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Location: UFOUpDatesList.Com > 1999 > Jan > Jan 21

Israeli UFO Explosion - It's The Real Thing

From: Moderator, UFO UpDates - Toronto
Date: Thu, 21 Jan 1999 11:34:36 -0500
Fwd Date: Thu, 21 Jan 1999 11:34:36 -0500
Subject: Israeli UFO Explosion - It's The Real Thing





SIGHTINGS


Israeli Mid-Air UFO Explosion Analyzed - It's The Real Thing
by Barry Chamish
<chamish@netvision.net.il>

1-20-99

Last month I reported that I had acquired a video copy of a
mid-air UFO explosion over the Israeli city of Rosh Haayin. I
wrote that my impression was the video captured a profoundly
important moment: the first mid-air UFO collision ever recorded.
I requested that experts analyze the film scientifically. Within
a day, Dwight Connelly of MUFON committed himself to having the
video analyzed. The video is a compilation of two UFO events
recorded by Spasso Maximovitch in 1995 and 1996. I sent Dwight
both clips and he passed them on to MUFON's video expert Jeff
Sanio for computer analysis. The following is his report. I will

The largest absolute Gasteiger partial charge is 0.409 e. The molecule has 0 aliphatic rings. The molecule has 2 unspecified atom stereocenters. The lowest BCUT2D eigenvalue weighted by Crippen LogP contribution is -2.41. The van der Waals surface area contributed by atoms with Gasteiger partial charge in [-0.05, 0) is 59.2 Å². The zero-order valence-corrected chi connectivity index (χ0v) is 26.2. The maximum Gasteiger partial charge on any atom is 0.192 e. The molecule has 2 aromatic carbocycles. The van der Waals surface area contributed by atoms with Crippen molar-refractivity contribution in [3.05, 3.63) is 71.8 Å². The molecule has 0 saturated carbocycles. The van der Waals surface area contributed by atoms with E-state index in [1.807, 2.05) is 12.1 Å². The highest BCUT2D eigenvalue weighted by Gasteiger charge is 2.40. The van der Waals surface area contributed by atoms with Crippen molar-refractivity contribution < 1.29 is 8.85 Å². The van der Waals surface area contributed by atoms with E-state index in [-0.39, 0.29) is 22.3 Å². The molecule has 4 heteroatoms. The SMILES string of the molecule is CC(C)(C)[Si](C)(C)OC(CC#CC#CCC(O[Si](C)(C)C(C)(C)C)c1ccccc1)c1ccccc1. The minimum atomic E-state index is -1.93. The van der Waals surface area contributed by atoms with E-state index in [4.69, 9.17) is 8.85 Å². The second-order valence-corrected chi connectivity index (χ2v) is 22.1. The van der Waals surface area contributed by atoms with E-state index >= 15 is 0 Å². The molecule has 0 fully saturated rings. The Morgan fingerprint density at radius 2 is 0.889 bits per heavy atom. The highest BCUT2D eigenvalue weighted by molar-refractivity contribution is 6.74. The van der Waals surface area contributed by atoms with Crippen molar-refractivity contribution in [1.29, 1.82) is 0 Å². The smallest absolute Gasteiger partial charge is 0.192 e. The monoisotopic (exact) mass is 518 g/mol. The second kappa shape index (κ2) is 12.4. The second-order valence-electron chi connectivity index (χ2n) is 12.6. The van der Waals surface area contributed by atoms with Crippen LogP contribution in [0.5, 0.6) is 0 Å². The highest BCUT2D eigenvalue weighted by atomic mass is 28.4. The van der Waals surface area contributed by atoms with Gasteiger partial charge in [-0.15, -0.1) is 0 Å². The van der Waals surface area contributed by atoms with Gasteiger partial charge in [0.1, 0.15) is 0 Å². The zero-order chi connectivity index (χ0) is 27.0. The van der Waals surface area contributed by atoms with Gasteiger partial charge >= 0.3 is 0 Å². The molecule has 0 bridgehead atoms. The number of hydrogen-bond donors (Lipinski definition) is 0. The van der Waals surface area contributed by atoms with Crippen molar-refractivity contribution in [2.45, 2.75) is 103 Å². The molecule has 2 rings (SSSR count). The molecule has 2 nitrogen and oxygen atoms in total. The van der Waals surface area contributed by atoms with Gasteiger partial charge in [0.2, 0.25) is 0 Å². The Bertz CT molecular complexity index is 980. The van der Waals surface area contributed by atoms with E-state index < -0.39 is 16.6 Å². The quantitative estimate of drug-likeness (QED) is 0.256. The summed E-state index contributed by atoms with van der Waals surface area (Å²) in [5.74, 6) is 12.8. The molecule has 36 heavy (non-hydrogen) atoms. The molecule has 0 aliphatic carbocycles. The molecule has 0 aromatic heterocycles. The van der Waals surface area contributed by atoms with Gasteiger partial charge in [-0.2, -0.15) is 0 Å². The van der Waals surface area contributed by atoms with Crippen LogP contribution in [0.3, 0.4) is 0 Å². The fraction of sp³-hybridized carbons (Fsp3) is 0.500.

not comment on his conclusions. Jeff has no need of my analysis
of his analysis. Let's just sum matters up like this: It's The
Real Thing. Added to Israel's list of UFO firsts, is the first
mid-air explosion between two unexplained aerial craft ever
captured on videotape or any other media. Several film and TV
producers asked me to release the clip for their programs but I
had to turn them down. I am prevented by a copyright problem
from reproducing the film, though I am permitted to display my
copy. I am seeking a conference to premiere this remarkable
event. In the meantime, I will publish MUFON's full report on
http://members.tripod.com/~ufoisrael.

TEXT OF THE MUFON REPORT:

Date: Tue, 19 Jan 1999 23:39:44 -0800
From: Jeff Sainio <jsainio@execpc.com
Reply-To: jsainio@qgraph.com
To: chamish@netvision.net.il
Subject: my report

I left out the stills from the video, as you've already seen them.
The paper copy has already been sent.

Dwight Connelly
14026 Ridgelawn
Martinsville IL
62442

1-16-99
217-382-4502,4014
Videoanalysis
6/24/96
Rosh Haayin, central Israel
Spasso Maximovitch


Events as reported to me from Barry Chamish
(chamish@netvision.net.il): `On 28/9/95, Spasso Maximovitch
noticed an unexplainable object in the skies over Rosh Haayin in
central Israel. He grabbed his video camera and captured a
silvery, glowing object become, two, three and then four fiery
orbs, in a near square formation, over a wide expanse of the